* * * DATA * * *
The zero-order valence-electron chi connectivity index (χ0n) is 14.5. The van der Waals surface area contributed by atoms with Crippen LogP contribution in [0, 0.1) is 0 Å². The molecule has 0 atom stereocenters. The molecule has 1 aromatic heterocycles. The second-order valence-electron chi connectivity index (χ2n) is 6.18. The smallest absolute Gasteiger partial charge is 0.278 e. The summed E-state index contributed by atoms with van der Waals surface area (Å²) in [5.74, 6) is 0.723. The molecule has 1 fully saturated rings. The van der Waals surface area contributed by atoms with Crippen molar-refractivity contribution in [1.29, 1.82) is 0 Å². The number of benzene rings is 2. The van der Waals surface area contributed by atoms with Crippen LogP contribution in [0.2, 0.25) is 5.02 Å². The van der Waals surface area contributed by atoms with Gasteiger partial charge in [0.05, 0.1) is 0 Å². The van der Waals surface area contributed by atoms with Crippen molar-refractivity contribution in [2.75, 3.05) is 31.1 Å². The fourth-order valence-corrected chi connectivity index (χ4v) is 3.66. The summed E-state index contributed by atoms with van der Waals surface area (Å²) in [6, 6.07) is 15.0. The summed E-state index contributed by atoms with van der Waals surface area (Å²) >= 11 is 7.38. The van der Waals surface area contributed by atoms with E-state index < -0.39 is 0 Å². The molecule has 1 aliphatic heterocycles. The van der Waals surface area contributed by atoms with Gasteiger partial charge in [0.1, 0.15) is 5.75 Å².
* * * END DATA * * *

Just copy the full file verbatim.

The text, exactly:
The zero-order valence-electron chi connectivity index (χ0n) is 14.5. The van der Waals surface area contributed by atoms with Crippen LogP contribution in [0, 0.1) is 0 Å². The molecule has 0 atom stereocenters. The molecule has 1 aromatic heterocycles. The second-order valence-electron chi connectivity index (χ2n) is 6.18. The smallest absolute Gasteiger partial charge is 0.278 e. The summed E-state index contributed by atoms with van der Waals surface area (Å²) in [5.74, 6) is 0.723. The molecule has 1 fully saturated rings. The van der Waals surface area contributed by atoms with Crippen molar-refractivity contribution in [1.29, 1.82) is 0 Å². The number of benzene rings is 2. The van der Waals surface area contributed by atoms with Crippen LogP contribution in [0.2, 0.25) is 5.02 Å². The van der Waals surface area contributed by atoms with Gasteiger partial charge in [0.05, 0.1) is 0 Å². The van der Waals surface area contributed by atoms with Crippen molar-refractivity contribution in [2.75, 3.05) is 31.1 Å². The fourth-order valence-corrected chi connectivity index (χ4v) is 3.66. The summed E-state index contributed by atoms with van der Waals surface area (Å²) in [6, 6.07) is 15.0. The summed E-state index contributed by atoms with van der Waals surface area (Å²) >= 11 is 7.38. The van der Waals surface area contributed by atoms with E-state index < -0.39 is 0 Å². The molecule has 1 aliphatic heterocycles. The van der Waals surface area contributed by atoms with Gasteiger partial charge in [0.1, 0.15) is 5.75 Å².